Resurgence in clashes

The young men stand in front of the base, clutching their AK-47s, ready to hike across the snowy mountains in the direction of Iran, a trek that will take several hours. "Let's go," the commander shouts. 

Despite thick snow covering the road, the platoon begins to walk quickly, in a line, with several metres separating each member.  

Sadi Muradpur, a 19-year-old from Piranshahr, in West Azerbaijan Province, made the reverse journey in the spring of 2016, when he fled Iran to join the PDKI militia.

"I came here, crossing the border illegally through the mountains. It was hard but it was worth it," Muradpur says. 

"I was studying to go to university and I needed a job to pay for my studies. But all the doors were closed to Kurds," Muradpur says. "Such examples of ethnic discrimination like mine encourage many young people to take the step of becoming a Peshmerga."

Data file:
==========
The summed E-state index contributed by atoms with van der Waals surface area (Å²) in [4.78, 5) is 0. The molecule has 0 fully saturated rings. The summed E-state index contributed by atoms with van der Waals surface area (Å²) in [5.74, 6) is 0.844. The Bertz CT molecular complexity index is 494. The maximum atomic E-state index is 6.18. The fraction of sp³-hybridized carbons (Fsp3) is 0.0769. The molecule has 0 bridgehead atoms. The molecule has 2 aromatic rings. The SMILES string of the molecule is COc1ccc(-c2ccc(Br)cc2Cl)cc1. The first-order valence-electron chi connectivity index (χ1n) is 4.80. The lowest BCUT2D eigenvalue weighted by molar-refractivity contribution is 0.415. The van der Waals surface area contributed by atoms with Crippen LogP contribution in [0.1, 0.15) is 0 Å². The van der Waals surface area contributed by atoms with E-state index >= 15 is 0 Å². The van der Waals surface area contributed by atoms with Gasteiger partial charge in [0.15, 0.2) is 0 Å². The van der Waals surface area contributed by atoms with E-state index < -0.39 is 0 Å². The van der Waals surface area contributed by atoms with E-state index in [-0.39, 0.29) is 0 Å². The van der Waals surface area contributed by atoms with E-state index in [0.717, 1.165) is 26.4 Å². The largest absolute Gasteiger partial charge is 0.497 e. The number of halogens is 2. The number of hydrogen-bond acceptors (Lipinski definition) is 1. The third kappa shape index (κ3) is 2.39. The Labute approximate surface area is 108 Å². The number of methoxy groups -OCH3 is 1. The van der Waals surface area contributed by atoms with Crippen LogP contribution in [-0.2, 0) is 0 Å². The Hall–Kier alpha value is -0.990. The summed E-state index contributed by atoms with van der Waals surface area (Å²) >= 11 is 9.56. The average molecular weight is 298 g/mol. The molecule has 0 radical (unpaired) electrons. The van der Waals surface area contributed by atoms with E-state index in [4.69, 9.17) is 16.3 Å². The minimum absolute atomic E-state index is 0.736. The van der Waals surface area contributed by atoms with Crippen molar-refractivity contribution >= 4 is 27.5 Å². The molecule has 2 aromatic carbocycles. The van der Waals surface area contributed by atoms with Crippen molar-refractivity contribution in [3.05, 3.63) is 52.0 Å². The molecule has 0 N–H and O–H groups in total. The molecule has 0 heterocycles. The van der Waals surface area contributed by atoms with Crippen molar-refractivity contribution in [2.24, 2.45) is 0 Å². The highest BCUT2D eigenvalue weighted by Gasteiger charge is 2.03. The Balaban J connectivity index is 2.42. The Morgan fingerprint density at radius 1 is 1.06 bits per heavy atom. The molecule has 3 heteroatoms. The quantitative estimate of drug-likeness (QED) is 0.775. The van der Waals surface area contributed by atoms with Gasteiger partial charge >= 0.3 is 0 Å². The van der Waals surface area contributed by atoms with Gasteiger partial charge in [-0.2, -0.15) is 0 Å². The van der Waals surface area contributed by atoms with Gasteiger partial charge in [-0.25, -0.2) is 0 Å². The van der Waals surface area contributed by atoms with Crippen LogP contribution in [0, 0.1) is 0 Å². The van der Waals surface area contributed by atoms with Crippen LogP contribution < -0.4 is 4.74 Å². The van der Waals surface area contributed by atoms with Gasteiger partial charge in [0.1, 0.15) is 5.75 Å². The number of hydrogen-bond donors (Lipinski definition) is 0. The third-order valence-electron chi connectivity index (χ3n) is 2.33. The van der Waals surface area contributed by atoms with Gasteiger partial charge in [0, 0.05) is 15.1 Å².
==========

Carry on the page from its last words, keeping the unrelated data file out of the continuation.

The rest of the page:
Muradpur's grandfather was also a PDKI militiaman and died in the 1980s at the hands of the Iranian army. "In my house I've been hearing about the political and armed struggle since I was born. Before I came here I was part of a dormant and clandestine party cell in the city."

During the hike, the platoon pass around the Dragunov sniper rifle to practise shooting (Guillem Sartorio/MEE)

"Since we restarted the armed struggle in 2015, 30 Peshmerga have lost their lives in clashes with the Iranian Revolutionary Guard," Manguri says.

The PDKI is not alone. Komala - the Society of Revolutionary Toilers of Iranian Kurdistan - also announced its return to arms last April.